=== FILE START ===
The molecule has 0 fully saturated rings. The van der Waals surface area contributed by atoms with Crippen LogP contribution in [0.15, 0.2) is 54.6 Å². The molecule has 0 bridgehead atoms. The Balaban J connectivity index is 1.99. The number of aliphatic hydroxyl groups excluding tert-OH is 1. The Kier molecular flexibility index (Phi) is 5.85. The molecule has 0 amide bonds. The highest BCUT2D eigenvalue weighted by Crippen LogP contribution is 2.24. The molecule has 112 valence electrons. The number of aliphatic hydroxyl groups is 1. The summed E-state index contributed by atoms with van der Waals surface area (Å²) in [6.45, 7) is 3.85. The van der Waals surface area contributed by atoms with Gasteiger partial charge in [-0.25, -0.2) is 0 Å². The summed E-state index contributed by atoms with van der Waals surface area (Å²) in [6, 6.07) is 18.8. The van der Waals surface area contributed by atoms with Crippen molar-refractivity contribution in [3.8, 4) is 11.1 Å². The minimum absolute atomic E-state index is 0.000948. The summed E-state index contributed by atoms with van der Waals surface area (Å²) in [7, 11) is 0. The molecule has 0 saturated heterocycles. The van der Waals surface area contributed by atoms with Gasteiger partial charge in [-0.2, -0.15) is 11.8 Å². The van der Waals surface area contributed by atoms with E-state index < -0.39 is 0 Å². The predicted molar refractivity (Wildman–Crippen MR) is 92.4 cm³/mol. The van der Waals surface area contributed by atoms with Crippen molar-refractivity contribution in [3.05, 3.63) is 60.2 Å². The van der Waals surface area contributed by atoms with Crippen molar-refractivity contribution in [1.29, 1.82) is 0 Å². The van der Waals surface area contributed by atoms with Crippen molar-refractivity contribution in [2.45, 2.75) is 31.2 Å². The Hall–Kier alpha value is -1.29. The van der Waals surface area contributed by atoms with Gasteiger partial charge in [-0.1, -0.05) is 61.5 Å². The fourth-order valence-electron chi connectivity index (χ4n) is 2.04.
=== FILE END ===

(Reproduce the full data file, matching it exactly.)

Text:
The molecule has 0 fully saturated rings. The van der Waals surface area contributed by atoms with Crippen LogP contribution in [0.15, 0.2) is 54.6 Å². The molecule has 0 bridgehead atoms. The Balaban J connectivity index is 1.99. The number of aliphatic hydroxyl groups excluding tert-OH is 1. The Kier molecular flexibility index (Phi) is 5.85. The molecule has 0 amide bonds. The highest BCUT2D eigenvalue weighted by Crippen LogP contribution is 2.24. The molecule has 112 valence electrons. The number of aliphatic hydroxyl groups is 1. The summed E-state index contributed by atoms with van der Waals surface area (Å²) in [6.45, 7) is 3.85. The van der Waals surface area contributed by atoms with Gasteiger partial charge in [-0.25, -0.2) is 0 Å². The summed E-state index contributed by atoms with van der Waals surface area (Å²) in [6, 6.07) is 18.8. The van der Waals surface area contributed by atoms with Crippen molar-refractivity contribution in [3.8, 4) is 11.1 Å². The minimum absolute atomic E-state index is 0.000948. The summed E-state index contributed by atoms with van der Waals surface area (Å²) in [7, 11) is 0. The molecule has 0 saturated heterocycles. The van der Waals surface area contributed by atoms with Gasteiger partial charge in [-0.2, -0.15) is 11.8 Å². The van der Waals surface area contributed by atoms with E-state index < -0.39 is 0 Å². The predicted molar refractivity (Wildman–Crippen MR) is 92.4 cm³/mol. The van der Waals surface area contributed by atoms with Crippen molar-refractivity contribution in [3.05, 3.63) is 60.2 Å². The van der Waals surface area contributed by atoms with Crippen molar-refractivity contribution in [1.29, 1.82) is 0 Å². The van der Waals surface area contributed by atoms with Crippen molar-refractivity contribution in [2.45, 2.75) is 31.2 Å². The Hall–Kier alpha value is -1.29. The van der Waals surface area contributed by atoms with Gasteiger partial charge in [-0.1, -0.05) is 61.5 Å². The fourth-order valence-electron chi connectivity index (χ4n) is 2.04.